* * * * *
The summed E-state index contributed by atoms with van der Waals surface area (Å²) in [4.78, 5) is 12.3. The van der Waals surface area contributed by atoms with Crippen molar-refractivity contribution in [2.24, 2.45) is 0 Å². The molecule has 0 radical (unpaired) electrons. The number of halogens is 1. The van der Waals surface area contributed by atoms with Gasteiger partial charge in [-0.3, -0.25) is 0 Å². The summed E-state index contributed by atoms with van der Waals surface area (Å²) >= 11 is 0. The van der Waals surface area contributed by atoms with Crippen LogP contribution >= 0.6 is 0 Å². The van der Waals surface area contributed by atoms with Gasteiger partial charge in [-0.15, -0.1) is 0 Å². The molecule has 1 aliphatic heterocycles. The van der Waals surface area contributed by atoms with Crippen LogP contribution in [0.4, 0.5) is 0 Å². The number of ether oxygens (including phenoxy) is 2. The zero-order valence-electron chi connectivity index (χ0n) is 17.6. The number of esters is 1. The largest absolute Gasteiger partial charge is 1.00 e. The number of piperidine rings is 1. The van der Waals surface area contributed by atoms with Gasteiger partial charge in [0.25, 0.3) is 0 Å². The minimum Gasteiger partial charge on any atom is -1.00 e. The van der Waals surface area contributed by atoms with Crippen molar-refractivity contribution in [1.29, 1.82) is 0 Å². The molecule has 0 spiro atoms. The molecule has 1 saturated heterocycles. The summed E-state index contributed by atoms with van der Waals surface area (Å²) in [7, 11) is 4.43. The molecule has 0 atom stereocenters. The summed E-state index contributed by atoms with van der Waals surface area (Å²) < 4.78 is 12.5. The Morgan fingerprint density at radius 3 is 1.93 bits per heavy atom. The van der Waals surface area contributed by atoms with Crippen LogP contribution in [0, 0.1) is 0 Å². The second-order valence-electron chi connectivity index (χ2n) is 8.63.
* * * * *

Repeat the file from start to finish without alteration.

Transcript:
The summed E-state index contributed by atoms with van der Waals surface area (Å²) in [4.78, 5) is 12.3. The van der Waals surface area contributed by atoms with Crippen molar-refractivity contribution in [2.24, 2.45) is 0 Å². The molecule has 0 radical (unpaired) electrons. The number of halogens is 1. The van der Waals surface area contributed by atoms with Gasteiger partial charge in [-0.3, -0.25) is 0 Å². The summed E-state index contributed by atoms with van der Waals surface area (Å²) >= 11 is 0. The van der Waals surface area contributed by atoms with Crippen LogP contribution >= 0.6 is 0 Å². The van der Waals surface area contributed by atoms with Gasteiger partial charge in [-0.15, -0.1) is 0 Å². The molecule has 1 aliphatic heterocycles. The van der Waals surface area contributed by atoms with Crippen LogP contribution in [0.4, 0.5) is 0 Å². The number of ether oxygens (including phenoxy) is 2. The zero-order valence-electron chi connectivity index (χ0n) is 17.6. The number of esters is 1. The largest absolute Gasteiger partial charge is 1.00 e. The number of piperidine rings is 1. The van der Waals surface area contributed by atoms with Gasteiger partial charge in [0.25, 0.3) is 0 Å². The minimum Gasteiger partial charge on any atom is -1.00 e. The van der Waals surface area contributed by atoms with Crippen molar-refractivity contribution in [1.29, 1.82) is 0 Å². The molecule has 0 spiro atoms. The molecule has 1 saturated heterocycles. The summed E-state index contributed by atoms with van der Waals surface area (Å²) in [7, 11) is 4.43. The molecule has 0 atom stereocenters. The summed E-state index contributed by atoms with van der Waals surface area (Å²) < 4.78 is 12.5. The Morgan fingerprint density at radius 3 is 1.93 bits per heavy atom. The van der Waals surface area contributed by atoms with Crippen LogP contribution in [0, 0.1) is 0 Å². The second-order valence-electron chi connectivity index (χ2n) is 8.63.